Today's BODY DOUBLES crossword is the result of a year-long collaboration with Will Shortz. The original puzzle had six themers, all of the form [body part]-[TO/A]-[body part], and "Body Doubles" was the puzzle title. Will suggested the removal of TOE-TO-TOE and MAN-TO-MAN from the puzzle to tighten up the theme. I was surprised that Will would want to reduce the thematic material, but saw that the remaining four themers formed a really elegant and balanced group (two sets of doubles within doubles). I then suggested moving the title into the puzzle as a fifth themer, and when Will agreed, rewrote the puzzle completely and resubmitted. But that wasn't the end! Will asked for several more revisions to improve various fill words before accepting the puzzle, and after he decided to run the puzzle on a Monday, he made further changes so that the fill and clues were more "Monday friendly."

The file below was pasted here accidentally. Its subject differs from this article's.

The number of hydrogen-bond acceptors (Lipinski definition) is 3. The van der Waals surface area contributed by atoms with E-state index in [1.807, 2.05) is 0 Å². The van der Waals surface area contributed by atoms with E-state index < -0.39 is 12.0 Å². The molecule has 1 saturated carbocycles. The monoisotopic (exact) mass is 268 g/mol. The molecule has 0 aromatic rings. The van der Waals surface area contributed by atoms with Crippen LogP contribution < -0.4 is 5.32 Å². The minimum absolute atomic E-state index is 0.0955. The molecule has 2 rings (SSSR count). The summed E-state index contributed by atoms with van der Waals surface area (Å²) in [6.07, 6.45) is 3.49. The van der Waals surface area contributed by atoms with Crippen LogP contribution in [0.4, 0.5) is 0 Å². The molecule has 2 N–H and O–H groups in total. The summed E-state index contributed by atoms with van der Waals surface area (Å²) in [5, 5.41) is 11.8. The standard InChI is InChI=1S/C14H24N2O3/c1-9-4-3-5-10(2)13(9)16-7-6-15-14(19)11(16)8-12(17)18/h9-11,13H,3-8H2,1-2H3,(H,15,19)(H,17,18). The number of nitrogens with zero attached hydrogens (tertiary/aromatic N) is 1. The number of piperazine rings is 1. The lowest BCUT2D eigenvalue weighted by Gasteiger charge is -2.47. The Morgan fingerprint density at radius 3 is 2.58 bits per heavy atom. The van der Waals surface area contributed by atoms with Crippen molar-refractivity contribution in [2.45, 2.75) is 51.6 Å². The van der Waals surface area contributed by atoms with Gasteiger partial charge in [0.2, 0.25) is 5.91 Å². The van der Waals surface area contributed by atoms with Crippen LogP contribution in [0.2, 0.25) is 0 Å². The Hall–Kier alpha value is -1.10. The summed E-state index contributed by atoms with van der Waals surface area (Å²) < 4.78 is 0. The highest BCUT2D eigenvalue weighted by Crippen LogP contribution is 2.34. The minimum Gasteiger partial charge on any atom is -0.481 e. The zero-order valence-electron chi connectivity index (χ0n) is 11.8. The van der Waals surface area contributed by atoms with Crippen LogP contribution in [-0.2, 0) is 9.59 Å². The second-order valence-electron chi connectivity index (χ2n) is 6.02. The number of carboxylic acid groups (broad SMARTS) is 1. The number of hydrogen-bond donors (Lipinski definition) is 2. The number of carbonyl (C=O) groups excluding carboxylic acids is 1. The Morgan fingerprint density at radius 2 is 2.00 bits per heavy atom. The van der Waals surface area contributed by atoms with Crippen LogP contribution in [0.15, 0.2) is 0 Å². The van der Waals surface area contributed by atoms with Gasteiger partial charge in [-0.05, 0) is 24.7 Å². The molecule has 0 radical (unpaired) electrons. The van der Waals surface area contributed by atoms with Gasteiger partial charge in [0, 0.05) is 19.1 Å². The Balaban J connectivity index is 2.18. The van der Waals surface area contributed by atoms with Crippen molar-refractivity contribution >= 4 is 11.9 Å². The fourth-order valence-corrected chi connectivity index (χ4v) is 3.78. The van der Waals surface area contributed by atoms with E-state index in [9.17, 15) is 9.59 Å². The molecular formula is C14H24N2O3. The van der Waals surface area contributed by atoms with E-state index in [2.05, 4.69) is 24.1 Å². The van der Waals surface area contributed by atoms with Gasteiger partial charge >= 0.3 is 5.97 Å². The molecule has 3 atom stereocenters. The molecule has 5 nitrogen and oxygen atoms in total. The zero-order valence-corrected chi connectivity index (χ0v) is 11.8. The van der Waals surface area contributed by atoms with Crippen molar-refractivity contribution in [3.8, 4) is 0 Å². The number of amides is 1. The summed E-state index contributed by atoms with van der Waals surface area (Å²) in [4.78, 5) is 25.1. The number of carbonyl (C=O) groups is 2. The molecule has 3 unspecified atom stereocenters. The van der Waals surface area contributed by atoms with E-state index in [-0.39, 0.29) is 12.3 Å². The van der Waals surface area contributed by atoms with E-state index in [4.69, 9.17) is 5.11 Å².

BODY DOUBLES is also a homage to crossword themes that were very common 30 years ago: the repeated word theme. For example, one of my early puzzles in the NYT featured card game expressions that have entered the language (HELD ALL THE CARDS, CARDS ON THE TABLE, IN THE CARDS, CARDSHARPS). A theme like that is not allowed nowadays because of the CARD repetition. BODY DOUBLES skirts the rule by having the repetition contained within single entries, and so the puzzle is a blend of the norms of the 80's and today ... just like me.

Will gave final approval to this puzzle on April 10. When I happily informed Will that it was almost exactly 30 years since my last puzzle appeared in the NYT, he said that he would try to publish the puzzle soon ... and squeaked it into the last week of April. Thank you, Will!

And did I mention, it's great to be back!

Jeff Chen notes: